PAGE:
Greek parties are a lot like the local raccoons; they’re big, obnoxious, smell like booze and very few of us would miss them if they were gone. But when the hordes return to Isla Vista in the next week and descend for a few nights of back-to-school celebration, they’ll find plenty of raccoons, but no Greek keggers.

Over the summer, UCSB’s Greek system adopted a new set of alcohol regulations for its houses, moving toward a semidry policy that forbids any of the raging Greek parties I.V. residents can so fondly remember.

The new restrictions prohibit alcohol at any social event of 30 or more people on or in any facility affiliated with a Greek house in any way. If Greeks want to go on a bender, they’ll have to find a licensed and insured third party vendor and set up shop there. Greeks who still want to have a drink or two in the comfort of their own home can, just as long as they don’t invite 29 of their closest friends.

“We’re trying to refocus,” said Stephan Franklin, director of Greek Affairs at UCSB for the past two years, about the reason for the change.

The new policy comes as an attempt to move back toward the philosophies traditionally associated with the Greek system – such as charity, community and academics – and away from the more recent such as cheap beer, the Dave Matthews Band and paddles.

More importantly, it’s also a preventative measure targeting underage drinking, alcohol-related sexual assault and violence.

In the past few years, UCSB has seen a growing trend of sexual assaults and other problems related to alcohol within the Greek system. Since Greeks couldn’t handle themselves or their liquor, the university created the new plan.

“They’ve had two years,” said Franklin. “Actions speak louder than words.”

Not matter whether you hate or love the Greek system, they do manage to provide some good in the world, often through philanthropic efforts and community service. But all the selfless deeds in the world don’t make up for the previous problems.

Franklin said that the majority of Greek houses at UCSB have violated the previous standards, but some have caused more trouble than others.

Previously, Greek houses were under a Bring Your Own Beer policy, which meant that Greeks could bring a six-pack of beer or wine coolers. The old policy also required hired security and that partygoers receive a wristband or stamp identifying them as 21 or older.

If you’ve been to a frat party recently, you’ll know how well that system worked.

Violations of the policies bring some hefty consequences. The first offense puts the house on social probation, restricting planned events and confining members to rousing nights of Parcheesi and Clue.

After a second screw-up, the university withdraws its affiliation with the fraternity or sorority, preventing the house from recruiting new members and planning events. The national organization will come in and root around, surgically removing the cancerous Greeks.

If things get grim, the review board will sign a Do Not Resuscitate order and pull the plug. Sometimes for good, sometimes just long enough for the meatheads to graduate or drop out.

Along with the new alcohol restrictions, Greek houses are also required to attend six mandatory workshops throughout the year, ranging in topics from hazing and alcohol to sexual assault. The effectiveness of the workshops, however, rests on the shoulders of the Greeks themselves.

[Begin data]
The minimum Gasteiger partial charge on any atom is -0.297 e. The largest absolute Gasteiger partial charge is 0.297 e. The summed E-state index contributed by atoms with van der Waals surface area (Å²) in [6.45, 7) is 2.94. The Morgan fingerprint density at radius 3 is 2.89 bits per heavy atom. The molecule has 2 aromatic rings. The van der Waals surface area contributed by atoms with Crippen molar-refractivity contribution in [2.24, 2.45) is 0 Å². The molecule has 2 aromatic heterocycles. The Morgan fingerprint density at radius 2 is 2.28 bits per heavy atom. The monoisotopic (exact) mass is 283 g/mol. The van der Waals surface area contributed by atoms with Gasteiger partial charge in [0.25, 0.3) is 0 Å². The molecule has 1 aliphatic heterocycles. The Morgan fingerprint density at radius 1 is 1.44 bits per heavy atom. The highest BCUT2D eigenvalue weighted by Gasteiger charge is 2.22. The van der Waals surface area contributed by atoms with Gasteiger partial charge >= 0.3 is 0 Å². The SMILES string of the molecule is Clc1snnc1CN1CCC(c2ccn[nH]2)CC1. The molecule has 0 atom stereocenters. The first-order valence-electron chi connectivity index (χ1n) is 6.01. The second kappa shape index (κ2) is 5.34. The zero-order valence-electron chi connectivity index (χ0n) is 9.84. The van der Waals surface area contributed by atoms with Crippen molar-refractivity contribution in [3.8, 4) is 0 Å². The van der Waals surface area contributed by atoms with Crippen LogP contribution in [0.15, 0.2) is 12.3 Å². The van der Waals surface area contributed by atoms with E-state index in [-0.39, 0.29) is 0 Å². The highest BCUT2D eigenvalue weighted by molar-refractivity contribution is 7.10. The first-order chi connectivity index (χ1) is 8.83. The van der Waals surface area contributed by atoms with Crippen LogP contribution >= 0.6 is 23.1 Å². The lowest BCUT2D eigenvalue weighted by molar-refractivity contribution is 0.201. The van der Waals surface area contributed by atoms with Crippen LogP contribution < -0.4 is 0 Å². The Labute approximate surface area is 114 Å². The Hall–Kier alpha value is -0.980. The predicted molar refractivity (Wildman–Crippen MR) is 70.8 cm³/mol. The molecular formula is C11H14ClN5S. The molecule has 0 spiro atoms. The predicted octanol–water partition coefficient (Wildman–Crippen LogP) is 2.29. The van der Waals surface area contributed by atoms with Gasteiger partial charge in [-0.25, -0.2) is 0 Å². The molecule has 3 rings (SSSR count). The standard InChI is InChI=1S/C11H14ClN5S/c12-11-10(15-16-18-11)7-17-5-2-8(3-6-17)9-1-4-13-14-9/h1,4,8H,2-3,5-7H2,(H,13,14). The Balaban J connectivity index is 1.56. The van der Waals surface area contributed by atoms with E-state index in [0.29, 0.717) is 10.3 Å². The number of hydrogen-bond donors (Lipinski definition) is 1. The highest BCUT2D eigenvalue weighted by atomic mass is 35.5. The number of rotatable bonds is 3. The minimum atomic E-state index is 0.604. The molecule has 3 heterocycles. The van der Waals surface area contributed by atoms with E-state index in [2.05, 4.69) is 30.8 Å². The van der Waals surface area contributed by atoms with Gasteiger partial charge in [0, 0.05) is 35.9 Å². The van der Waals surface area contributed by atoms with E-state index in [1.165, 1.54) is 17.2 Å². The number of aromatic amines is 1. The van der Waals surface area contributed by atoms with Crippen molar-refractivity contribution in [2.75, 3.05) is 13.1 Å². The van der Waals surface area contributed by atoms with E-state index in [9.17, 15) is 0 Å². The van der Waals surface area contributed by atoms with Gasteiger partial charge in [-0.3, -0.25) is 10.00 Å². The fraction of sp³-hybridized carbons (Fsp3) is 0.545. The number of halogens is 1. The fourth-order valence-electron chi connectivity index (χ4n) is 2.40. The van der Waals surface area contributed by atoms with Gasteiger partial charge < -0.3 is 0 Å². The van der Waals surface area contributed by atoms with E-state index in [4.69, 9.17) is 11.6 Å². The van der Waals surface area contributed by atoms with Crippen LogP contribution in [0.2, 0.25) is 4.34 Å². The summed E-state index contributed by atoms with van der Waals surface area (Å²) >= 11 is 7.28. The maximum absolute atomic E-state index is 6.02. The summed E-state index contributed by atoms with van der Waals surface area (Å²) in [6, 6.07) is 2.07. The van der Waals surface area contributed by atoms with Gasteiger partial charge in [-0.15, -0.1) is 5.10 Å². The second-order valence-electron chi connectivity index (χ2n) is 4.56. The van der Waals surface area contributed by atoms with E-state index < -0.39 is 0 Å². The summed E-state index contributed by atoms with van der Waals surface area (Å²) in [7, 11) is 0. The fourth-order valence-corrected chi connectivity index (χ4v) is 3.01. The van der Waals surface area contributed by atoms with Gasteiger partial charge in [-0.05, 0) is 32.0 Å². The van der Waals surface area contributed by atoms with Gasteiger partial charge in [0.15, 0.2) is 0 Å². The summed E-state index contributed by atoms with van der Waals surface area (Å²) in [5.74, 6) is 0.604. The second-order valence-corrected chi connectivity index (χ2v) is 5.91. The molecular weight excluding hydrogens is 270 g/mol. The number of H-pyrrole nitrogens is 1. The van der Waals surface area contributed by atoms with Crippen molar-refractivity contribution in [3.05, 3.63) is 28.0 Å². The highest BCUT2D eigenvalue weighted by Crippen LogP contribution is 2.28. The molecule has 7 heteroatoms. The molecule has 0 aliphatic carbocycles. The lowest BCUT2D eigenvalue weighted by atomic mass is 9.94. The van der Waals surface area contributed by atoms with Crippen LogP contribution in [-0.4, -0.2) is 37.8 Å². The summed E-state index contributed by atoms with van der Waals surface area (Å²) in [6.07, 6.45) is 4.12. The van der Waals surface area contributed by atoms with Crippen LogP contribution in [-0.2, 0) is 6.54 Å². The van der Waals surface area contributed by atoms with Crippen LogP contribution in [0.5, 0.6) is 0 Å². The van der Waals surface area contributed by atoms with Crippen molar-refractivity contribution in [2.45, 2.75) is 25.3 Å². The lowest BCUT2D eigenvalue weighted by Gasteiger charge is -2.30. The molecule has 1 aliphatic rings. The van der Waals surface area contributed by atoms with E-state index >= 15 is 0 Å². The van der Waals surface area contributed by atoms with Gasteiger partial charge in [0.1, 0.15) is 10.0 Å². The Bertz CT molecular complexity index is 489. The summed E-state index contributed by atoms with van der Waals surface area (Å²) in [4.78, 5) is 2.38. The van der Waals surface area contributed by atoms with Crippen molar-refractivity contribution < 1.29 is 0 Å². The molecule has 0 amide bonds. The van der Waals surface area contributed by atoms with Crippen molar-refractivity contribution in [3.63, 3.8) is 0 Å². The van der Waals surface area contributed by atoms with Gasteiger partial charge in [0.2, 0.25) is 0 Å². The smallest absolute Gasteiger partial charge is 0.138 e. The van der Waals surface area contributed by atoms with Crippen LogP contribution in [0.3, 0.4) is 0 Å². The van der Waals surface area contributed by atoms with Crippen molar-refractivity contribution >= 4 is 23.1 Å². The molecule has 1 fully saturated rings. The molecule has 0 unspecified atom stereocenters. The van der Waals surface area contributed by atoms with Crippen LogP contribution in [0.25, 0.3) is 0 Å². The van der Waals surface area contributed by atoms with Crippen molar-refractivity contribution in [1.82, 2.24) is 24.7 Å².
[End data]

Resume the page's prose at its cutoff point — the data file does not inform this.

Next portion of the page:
You can beat Joe Pike over the head with statistics, exercises and education, but if he doesn’t want to change, nothing will happen.

The new policy is a careful move by the university since monitoring relies on patrols done by interns in the Office of Student Life, volunteers from the Greek system and reports from the Isla Vista Foot Patrol. Stricter control wouldn’t be possible without a major overhaul of the entire system.

The response from the Greek system has been mixed, with the majority just waiting to see how it will pan out. Some of the houses, already alcohol-free by decree of their national organization, are in favor of the new move. If all social events at houses have to be dry, then there won’t be a draw toward the houses that usually put on wet events – now everyone can play Parcheesi and Clue.

UCSB’s Greek system should consider itself fairly lucky – in April UC Berkeley imposed a sweeping yet temporary prohibition on its Greek system, forcing all the houses to dry up. In a fit of sobriety, some Greek alumni refused to donate to the school because of the ban.

Whether or not the policy succeeds is anyone’s guess, although current surveys by the Alcohol-Free Housing Task Force show reductions in alcohol-related violence and sexual assault in houses that have moved toward drier conditions.

But there’s a huge difference between houses that choose to go dry and those that are suddenly forced.

If the new policy reduces the problems in the past, great; anything that reduces violence and sexual assault has some significance. However, if the reduction comes solely because of new rules and not an increase in personal responsibility, then we can only count it as a partial win.

The slack-jawed vulture intent on using alcohol to get women in bed will still use his dirty tricks, just in the smaller social gatherings or wherever the drinks flow freely.

On the whole, it is a solid plan and a decent start toward reducing the trouble in the Greek system, although it isn’t a grand solution. Any attempt to change a culture that’s existed for years will fall short if people don’t develop any responsibility. The university can declare policy until it’s blue in the face without fixing anything.

And before the rest of us point our fingers and laugh, keep in mind, UCSB’s parental notification policy kicks in this fall.

Steven Ruszczycky is the Daily Nexus Opinion editor.